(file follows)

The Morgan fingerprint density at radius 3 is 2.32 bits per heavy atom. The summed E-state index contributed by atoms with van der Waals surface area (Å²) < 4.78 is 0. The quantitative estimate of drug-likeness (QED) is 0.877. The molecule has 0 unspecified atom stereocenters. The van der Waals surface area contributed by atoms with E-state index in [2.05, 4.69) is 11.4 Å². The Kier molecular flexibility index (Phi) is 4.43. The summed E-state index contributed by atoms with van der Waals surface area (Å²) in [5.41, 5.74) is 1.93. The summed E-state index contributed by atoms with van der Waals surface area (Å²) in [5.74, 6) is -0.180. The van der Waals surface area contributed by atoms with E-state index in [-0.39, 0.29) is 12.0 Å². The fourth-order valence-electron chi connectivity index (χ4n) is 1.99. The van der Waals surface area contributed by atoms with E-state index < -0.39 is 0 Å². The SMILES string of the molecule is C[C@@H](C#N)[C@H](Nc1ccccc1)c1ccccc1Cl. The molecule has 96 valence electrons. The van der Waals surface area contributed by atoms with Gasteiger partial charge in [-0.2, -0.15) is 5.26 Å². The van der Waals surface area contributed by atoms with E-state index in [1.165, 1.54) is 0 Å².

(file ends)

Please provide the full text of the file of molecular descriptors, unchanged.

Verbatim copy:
The Morgan fingerprint density at radius 3 is 2.32 bits per heavy atom. The summed E-state index contributed by atoms with van der Waals surface area (Å²) < 4.78 is 0. The quantitative estimate of drug-likeness (QED) is 0.877. The molecule has 0 unspecified atom stereocenters. The van der Waals surface area contributed by atoms with E-state index in [2.05, 4.69) is 11.4 Å². The Kier molecular flexibility index (Phi) is 4.43. The summed E-state index contributed by atoms with van der Waals surface area (Å²) in [5.41, 5.74) is 1.93. The summed E-state index contributed by atoms with van der Waals surface area (Å²) in [5.74, 6) is -0.180. The van der Waals surface area contributed by atoms with E-state index in [-0.39, 0.29) is 12.0 Å². The fourth-order valence-electron chi connectivity index (χ4n) is 1.99. The van der Waals surface area contributed by atoms with E-state index < -0.39 is 0 Å². The SMILES string of the molecule is C[C@@H](C#N)[C@H](Nc1ccccc1)c1ccccc1Cl. The molecule has 96 valence electrons. The van der Waals surface area contributed by atoms with Gasteiger partial charge in [-0.2, -0.15) is 5.26 Å². The van der Waals surface area contributed by atoms with E-state index in [1.165, 1.54) is 0 Å².